pride humbled, wounds healed over,
prodigal sons summoned home,
cups of sorrow thrown into the ocean,   
hankies drenched with tears of reconciliation,
general merriment and celebration,
and the dog Fido,
gone astray in the first chapter,
turns up barking gladly
in the last.

See also: "Wisława Szymborska," by Janusz R. Kowalczyk, Culture.Pl  

 


Charlie Darwin

by Low Anthem, from Oh My God, Charlie Darwin

Set the sails I feel the winds a'stirring
Toward the bright horizon set the way
Cast your wreckless dreams upon our Mayflower
Haven from the world and her decay

And who could heed the words of Charlie Darwin
Fighting for a system built to fail
Spooning water from their broken vessels
As far as I can see there is no land

Oh my god, the water's all around us
Oh my god, it's all around

And who could heed the words of Charlie Darwin
The lords of war just profit from decay
And trade their children's promise for the jingle
The way we trade our hard earned time for pay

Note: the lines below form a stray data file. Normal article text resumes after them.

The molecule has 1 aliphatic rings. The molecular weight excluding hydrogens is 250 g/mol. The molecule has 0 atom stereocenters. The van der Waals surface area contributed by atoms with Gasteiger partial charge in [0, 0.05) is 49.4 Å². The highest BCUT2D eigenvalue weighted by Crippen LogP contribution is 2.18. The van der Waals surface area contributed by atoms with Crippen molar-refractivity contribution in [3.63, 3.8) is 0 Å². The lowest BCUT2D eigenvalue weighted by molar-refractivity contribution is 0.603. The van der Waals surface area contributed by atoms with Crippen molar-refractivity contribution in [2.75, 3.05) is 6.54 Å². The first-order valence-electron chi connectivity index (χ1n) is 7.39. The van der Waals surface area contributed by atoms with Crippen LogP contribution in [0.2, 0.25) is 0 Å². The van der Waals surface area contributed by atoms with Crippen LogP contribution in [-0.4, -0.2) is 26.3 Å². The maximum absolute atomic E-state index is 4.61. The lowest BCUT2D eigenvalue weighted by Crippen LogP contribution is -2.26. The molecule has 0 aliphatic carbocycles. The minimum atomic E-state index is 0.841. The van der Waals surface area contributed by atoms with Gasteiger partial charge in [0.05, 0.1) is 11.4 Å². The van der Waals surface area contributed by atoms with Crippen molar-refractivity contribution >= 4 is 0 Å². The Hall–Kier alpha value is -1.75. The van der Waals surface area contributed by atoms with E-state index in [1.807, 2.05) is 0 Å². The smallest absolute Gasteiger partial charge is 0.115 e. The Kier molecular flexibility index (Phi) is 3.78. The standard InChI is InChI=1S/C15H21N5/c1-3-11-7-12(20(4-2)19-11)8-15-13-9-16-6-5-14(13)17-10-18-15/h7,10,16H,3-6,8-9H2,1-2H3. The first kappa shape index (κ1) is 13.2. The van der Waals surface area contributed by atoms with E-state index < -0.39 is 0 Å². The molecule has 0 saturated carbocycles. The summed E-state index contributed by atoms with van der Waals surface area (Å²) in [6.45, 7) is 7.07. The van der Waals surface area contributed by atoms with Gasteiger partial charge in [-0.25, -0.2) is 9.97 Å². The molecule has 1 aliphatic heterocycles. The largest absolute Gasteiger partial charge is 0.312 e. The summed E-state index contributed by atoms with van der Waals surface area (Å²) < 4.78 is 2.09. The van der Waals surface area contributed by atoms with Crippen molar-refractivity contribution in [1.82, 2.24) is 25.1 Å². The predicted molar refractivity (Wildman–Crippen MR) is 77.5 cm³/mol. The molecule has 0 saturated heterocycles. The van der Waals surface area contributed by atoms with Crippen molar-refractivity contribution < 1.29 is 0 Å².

Oh my god, the water's cold and shapeless
Oh my god, it's all around
Oh my god, life is cold and formless
Oh my god, it's all around

The Art of Letting Pass

El Parque del Retiro, Madrid, August 3, 2012

All That We Have
by Stephen Dunn, from Local Time 

            to John Jay Osborn, Jr.

It's on ordinary days, isn't it,
     when they happen,
those silent slippages,

a man mowing the lawn, a woman
     reading a magazine,
each thinking it can't go on like this,

then the raking, the turning
     of a page.
The art of letting pass

what must not be spoken, the art
     of tirade, explosion,
are the marital arts, and we

their poor practitioners, are never
     more than apprentices.
At night in bed the day visits us,

happily or otherwise.  In the morning
     the words good morning
have a history of tones; pray to say them

evenly.  It's so easy, those moments
     when affection is what
the hand and voice naturally coordinate.

But it's that little invisible cloud
     in the livingroom,
floating like boredom, it's the odor

of disappointment mixing with
     kitchen smells,
which ask of us all that we have.

The man coming in now
     to the woman.
The woman going out to the man.

 

[Thanks, Whiskey River!]

Right Through Every Human Heart